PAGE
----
The opportunity, analysts say, is a chance for Japan to regain influence in the region, reaping the benefits from massive infrastructure projects in the resource-rich country where China plays a major role. Earlier this month, Japan announced that it would extend ¥50 billion ($550 million) of new loans to the country, helping Myanmar finance development projects.

Political analyst Aung Naing Oo—himself a former exile of the military government—says Mr. Thein Sein’s government is “dealing with issues that have not been resolved for decades in Myanmar,” and that a conflict as “complex” as that with the Kachin rebels needs significant time and negotiation to resolve. Debt relief, he says, will “increase the government’s credibility” in resolving conflict and other outstanding issues facing Myanmar as it emerges from decades of authoritarian rule.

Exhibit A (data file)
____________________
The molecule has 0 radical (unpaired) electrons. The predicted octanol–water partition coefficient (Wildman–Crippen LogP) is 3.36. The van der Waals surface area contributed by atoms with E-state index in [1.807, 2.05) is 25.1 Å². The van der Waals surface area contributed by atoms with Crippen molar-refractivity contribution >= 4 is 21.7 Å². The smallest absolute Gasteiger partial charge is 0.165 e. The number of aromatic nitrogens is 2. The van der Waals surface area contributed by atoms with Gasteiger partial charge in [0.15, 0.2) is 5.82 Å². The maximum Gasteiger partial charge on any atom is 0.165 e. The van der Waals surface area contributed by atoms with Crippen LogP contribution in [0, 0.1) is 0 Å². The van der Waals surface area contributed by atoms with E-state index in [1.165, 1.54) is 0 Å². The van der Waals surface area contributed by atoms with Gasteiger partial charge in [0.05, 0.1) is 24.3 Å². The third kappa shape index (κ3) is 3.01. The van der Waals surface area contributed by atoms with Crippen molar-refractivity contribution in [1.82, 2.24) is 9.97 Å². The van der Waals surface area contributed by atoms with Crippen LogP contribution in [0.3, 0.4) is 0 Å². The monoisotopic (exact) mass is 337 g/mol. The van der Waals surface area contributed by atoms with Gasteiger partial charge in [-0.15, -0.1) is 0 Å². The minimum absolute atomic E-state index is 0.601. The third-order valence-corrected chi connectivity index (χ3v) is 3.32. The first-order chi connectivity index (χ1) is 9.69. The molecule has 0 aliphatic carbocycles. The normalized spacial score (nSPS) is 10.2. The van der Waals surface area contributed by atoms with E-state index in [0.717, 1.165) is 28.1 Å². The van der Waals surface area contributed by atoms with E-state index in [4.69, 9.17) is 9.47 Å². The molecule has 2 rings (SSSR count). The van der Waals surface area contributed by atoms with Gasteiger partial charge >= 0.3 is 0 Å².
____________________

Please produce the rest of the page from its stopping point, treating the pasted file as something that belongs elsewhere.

In the view of some economists, Myanmar is simply too poor and underdeveloped to be left out of the international economic community any longer. A recent government report estimates that the unemployment rate is approximately 37%, with more than one-quarter of the country’s 60 million people living below the poverty line.”It is a welcome event,” Changyong Rhee, chief economist for the Asian Development Bank, told The Wall Street Journal at the International Monetary Fund conference in Bangkok, speaking about Myanmar’s debt clearance. “You always have to give a low-income country another chance.”

—Bob Davis in Bangkok and Celine Fernandez in Kuala Lumpur contributed to this article.